All About Orthodox Baptisms
What is the difference between a Greek Orthodox and a Roman Catholic baptism?
The nature of the baptism is the
same for both the Roman Catholics as the Greek Orthodox baptism: It is the
cleansing of sin from the baptized individual and the beginning of membership
into the Church. Both religions recognize baptism as a Sacrament. Both churches
conduct a Trinitarian baptism – or acknowledge the Trinity of the Father, Son
and Holy Spirit. Both churches pledge the baptized individual to the Service of
Some of the differences between a
Greek Orthodox and a Roman Catholic baptism include:
- The Greek
Orthodox church conducts deep water baptism. The Roman Catholic church
does not have deep water baptism.
- In the Greek
Orthodox baptism, the individual is tonsured (the cutting of the hair) but
is not in the Roman Catholic service.
- The baptized
individual in the Greek Orthodox church must receive a cross to wear.
Godparents are obligated by the church to care for the raising of the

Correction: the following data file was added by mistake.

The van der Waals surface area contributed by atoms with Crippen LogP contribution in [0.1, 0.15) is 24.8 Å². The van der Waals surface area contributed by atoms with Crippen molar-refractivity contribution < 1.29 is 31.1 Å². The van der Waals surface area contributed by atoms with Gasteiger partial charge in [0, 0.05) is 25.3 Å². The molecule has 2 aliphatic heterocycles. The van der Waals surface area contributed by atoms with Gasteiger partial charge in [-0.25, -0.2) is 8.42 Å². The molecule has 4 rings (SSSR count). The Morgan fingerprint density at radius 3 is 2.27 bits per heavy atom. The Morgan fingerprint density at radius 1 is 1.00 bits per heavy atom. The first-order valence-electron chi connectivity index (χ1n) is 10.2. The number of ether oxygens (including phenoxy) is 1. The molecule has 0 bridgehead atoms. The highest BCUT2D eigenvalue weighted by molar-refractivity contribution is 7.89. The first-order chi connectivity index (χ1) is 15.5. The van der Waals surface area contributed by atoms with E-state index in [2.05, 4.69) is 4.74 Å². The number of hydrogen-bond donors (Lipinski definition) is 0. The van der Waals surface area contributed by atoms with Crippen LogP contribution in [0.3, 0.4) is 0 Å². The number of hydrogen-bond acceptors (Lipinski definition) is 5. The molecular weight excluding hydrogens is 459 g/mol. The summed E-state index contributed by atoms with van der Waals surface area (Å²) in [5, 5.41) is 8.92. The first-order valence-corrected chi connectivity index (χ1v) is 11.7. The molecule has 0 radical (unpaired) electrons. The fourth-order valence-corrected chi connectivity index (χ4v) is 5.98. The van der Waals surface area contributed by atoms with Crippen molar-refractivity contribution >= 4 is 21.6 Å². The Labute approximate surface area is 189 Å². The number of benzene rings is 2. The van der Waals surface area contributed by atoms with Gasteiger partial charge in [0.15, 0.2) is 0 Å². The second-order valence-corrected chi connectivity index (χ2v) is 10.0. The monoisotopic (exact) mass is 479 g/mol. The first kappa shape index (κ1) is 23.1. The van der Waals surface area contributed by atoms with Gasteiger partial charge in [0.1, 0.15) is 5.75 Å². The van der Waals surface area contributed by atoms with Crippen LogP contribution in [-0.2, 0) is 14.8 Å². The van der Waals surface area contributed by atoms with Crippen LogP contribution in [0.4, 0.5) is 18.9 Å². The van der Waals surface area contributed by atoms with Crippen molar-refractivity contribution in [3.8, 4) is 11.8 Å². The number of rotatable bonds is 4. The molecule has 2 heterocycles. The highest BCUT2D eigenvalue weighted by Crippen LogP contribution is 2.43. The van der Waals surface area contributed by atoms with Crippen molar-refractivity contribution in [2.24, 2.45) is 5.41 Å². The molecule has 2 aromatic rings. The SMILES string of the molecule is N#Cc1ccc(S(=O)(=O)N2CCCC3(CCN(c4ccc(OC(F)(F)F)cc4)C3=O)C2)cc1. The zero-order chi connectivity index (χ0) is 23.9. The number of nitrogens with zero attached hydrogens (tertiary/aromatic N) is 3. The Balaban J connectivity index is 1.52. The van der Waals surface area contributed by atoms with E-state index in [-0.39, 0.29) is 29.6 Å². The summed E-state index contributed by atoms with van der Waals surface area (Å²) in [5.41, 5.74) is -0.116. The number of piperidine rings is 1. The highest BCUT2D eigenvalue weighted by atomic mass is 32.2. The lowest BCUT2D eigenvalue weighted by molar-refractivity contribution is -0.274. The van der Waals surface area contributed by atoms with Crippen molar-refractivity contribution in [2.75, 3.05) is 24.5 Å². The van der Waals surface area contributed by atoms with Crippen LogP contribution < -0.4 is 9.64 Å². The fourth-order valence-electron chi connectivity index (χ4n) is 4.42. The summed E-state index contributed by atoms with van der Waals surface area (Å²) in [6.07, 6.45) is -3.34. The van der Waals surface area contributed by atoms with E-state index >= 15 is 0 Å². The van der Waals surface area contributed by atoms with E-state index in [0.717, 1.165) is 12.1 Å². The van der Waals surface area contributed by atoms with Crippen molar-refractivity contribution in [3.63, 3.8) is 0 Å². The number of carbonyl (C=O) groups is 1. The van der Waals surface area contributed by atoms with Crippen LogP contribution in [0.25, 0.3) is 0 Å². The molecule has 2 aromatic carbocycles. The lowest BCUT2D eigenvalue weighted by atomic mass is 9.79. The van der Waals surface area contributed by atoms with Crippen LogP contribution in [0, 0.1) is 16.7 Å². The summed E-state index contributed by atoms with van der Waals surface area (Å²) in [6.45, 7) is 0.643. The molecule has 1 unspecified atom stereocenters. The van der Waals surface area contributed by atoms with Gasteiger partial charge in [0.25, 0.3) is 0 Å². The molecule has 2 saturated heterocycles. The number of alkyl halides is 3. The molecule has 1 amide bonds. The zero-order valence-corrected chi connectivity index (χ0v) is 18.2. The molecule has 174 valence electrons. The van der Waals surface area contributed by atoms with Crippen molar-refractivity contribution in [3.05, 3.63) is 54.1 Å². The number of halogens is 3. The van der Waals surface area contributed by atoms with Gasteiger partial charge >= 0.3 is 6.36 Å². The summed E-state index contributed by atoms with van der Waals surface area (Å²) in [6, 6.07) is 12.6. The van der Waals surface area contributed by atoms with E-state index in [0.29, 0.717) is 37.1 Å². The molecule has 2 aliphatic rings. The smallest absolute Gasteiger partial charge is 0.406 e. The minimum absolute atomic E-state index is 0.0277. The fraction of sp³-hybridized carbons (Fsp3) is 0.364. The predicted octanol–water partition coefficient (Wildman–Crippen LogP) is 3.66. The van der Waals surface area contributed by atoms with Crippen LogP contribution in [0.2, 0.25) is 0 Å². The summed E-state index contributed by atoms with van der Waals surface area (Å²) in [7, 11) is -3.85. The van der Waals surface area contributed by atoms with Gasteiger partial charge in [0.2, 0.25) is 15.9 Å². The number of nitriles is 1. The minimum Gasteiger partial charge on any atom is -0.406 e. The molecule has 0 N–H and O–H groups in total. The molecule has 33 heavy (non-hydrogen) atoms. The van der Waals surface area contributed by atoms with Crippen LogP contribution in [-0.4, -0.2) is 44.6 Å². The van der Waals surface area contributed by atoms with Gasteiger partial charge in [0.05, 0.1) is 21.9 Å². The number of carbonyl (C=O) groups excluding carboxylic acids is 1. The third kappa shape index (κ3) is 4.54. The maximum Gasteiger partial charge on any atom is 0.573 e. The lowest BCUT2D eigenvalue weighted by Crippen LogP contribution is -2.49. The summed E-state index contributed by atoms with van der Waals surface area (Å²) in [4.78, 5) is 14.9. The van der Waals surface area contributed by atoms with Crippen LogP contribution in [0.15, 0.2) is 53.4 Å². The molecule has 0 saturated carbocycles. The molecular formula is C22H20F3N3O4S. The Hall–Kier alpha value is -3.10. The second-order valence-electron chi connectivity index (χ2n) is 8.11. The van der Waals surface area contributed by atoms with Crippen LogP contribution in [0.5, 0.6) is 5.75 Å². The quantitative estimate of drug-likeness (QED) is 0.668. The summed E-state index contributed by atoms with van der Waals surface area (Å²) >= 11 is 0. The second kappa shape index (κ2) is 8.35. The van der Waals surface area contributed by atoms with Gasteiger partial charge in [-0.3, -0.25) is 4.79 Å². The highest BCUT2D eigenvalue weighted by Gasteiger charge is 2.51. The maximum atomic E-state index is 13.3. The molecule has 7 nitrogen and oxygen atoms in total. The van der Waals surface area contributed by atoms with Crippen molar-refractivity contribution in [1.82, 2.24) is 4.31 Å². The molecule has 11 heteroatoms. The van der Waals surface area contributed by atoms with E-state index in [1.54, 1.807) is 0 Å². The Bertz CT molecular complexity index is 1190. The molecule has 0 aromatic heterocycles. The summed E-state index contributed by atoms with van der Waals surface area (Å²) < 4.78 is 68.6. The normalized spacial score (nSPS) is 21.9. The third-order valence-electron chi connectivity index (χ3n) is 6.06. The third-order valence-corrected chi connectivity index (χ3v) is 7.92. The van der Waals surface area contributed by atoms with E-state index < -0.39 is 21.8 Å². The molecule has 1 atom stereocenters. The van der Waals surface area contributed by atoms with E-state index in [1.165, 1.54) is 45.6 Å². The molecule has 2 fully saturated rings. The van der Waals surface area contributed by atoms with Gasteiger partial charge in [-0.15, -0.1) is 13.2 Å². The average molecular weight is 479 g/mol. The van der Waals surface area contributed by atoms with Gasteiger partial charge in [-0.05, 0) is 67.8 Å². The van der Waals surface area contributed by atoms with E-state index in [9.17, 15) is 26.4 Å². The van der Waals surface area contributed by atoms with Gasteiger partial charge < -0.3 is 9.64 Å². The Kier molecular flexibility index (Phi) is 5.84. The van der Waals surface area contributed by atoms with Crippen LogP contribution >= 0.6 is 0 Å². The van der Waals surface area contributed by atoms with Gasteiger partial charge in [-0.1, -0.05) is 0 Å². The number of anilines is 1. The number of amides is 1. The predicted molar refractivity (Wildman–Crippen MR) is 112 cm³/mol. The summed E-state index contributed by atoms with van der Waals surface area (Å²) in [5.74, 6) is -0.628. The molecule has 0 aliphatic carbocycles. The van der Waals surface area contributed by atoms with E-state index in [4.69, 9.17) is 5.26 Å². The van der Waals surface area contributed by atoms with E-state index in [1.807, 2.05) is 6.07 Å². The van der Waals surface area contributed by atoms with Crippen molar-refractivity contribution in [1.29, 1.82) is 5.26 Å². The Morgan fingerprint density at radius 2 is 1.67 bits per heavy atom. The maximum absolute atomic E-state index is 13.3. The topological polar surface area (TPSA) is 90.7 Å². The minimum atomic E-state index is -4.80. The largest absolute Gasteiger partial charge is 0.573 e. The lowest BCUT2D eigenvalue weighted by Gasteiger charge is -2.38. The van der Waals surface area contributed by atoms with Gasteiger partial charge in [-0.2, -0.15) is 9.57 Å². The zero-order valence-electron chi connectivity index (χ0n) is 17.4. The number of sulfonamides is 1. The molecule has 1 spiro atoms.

child should the parents perish, at least with regard to his or her
religious education. Godparents are considered to be second parents to the
baptized individual in the Greek Orthodox church.
- The Sacrament
of Chrismation is the equivalent of the Sacrament of Confirmation in the
Roman Catholic church – the giving of the Holy Spirit (Communion). In the
Roman Catholic Church, Confirmation is separate from the Baptism – given
to those 7 or older - and is performed by a Bishop. In the Orthodox Church
a priest performs the Sacrament of Baptism followed by the Sacrament of
Confirmation—the first Communion, in the same service.
Godparents in the Orthodox baptism are asked to “spit on the devil” during